Physical structure changes of solid medium were investigated to reveal effects of steam explosion sterilization on solid-state fermentation (SSF). Results indicated that steam explosion changed the structure of solid medium at both molecular and three-dimensional structural levels, which exposed hydrophilic groups and enlarged pores and cavities. It was interesting to find that pores where capillary water located were the active sites for SSF, due to the close relationship among capillary water relaxation time, specific surface area and fermentation performance. Therefore, steam explosion sterilization increased the effective contact area for microbial cells on solid medium, which contributed to improving SSF performance. Combined with the previous research, mechanisms of SSF improvement by steam explosion sterilization contained both chemical and physical effects. PMID:26724552

  10. Los Alamos Explosives Performance Key to Stockpile Stewardship

    ScienceCinema

    Dattelbaum, Dana

    2016-07-12

    As the U.S. Nuclear Deterrent ages, one essential factor in making sure that the weapons will continue to perform as designed is understanding the fundamental properties of the high explosives that are part of a nuclear weapons system. As nuclear weapons go through life extension programs, some changes may be advantageous, particularly through the addition of what are known as "insensitive" high explosives that are much less likely to accidentally detonate than the already very safe "conventional" high explosives that are used in most weapons. At Los Alamos National Laboratory explosives research includes a wide variety of both large- and small-scale experiments that include small contained detonations, gas and powder gun firings, larger outdoor detonations, large-scale hydrodynamic tests, and at the Nevada Nuclear Security Site, underground sub-critical experiments.

  11. Ultrafast laser based coherent control methods for explosives detection

    SciTech Connect

    Moore, David Steven

    2010-12-06

    The detection of explosives is a notoriously difficult problem, especially at stand-off, due to their (generally) low vapor pressure, environmental and matrix interferences, and packaging. We are exploring Optimal Dynamic Detection of Explosives (ODD-Ex), which exploits the best capabilities of recent advances in laser technology and recent discoveries in optimal shaping of laser pulses for control of molecular processes to significantly enhance the standoff detection of explosives. The core of the ODD-Ex technique is the introduction of optimally shaped laser pulses to simultaneously enhance sensitivity to explosives signatures while dramatically improving specificity, particularly against matrix materials and background interferences. These goals are being addressed by operating in an optimal non-linear fashion, typically with a single shaped laser pulse inherently containing within it coherently locked control and probe subpulses. Recent results will be presented.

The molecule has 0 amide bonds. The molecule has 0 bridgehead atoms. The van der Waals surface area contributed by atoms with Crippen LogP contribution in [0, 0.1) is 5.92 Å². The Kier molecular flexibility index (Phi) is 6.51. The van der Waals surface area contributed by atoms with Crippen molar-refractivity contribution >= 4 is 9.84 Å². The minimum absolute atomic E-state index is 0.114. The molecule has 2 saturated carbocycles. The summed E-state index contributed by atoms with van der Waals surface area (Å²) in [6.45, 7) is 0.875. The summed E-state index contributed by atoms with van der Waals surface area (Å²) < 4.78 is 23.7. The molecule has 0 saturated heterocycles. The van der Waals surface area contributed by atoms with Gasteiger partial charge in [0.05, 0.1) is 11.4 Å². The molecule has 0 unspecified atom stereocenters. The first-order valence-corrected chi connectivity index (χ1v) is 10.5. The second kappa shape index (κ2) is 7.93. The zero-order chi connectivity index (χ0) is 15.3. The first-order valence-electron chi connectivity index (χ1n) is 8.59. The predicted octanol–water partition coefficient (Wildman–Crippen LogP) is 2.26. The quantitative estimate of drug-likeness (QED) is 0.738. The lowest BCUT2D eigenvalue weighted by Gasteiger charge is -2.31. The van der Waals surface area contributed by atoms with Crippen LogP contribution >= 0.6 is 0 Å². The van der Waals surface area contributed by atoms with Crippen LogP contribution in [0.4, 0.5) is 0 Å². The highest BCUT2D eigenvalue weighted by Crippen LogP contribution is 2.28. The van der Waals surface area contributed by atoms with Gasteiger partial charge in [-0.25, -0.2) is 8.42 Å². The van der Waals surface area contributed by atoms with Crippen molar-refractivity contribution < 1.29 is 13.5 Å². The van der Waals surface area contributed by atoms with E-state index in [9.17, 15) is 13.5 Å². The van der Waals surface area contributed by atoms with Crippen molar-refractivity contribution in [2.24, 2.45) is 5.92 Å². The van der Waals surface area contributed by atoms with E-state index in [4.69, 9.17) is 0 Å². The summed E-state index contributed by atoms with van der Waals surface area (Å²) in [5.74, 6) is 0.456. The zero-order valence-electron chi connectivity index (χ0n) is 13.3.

12. On-site Analysis of Explosives in Various Matrices

    SciTech Connect

    Reynolds, J G; Nunes, P; Whipple, R E; Alcaraz, A

    2006-01-25

    Lawrence Livermore National Laboratory (LLNL) has developed several different strategies and technologies for the on-site detection of explosives. These on-site detection techniques include a colorimetric test, thin layer chromatography (TLC) kit and portable gas chromatography mass spectrometer (GC/MS). The screening of suspicious containers on-site and the search for trace explosive residue in a post-blast forensic investigation are of great importance. For these reasons, LLNL's Forensic Science Center has developed a variety of fieldable detection technologies to screen for a wide range of explosives in various matrices and scenarios. Ideally, what is needed is a fast, accurate, easy-to-use, pocket-size and inexpensive field screening test for explosives.

  13. 76 FR 64974 - Commerce in Explosives; List of Explosive Materials (2011R-18T)

    Federal Register 2010, 2011, 2012, 2013, 2014

    2011-10-19

    ... Explosive Materials dated November 17, 2010 (Docket No. ATF 42N, 75 FR 70291). Notice of List of Explosive.... Picrate of potassium explosive mixtures. Picratol. Picric acid (manufactured as an explosive). Picryl... gels. Potassium chlorate and lead sulfocyanate explosive. Potassium nitrate explosive...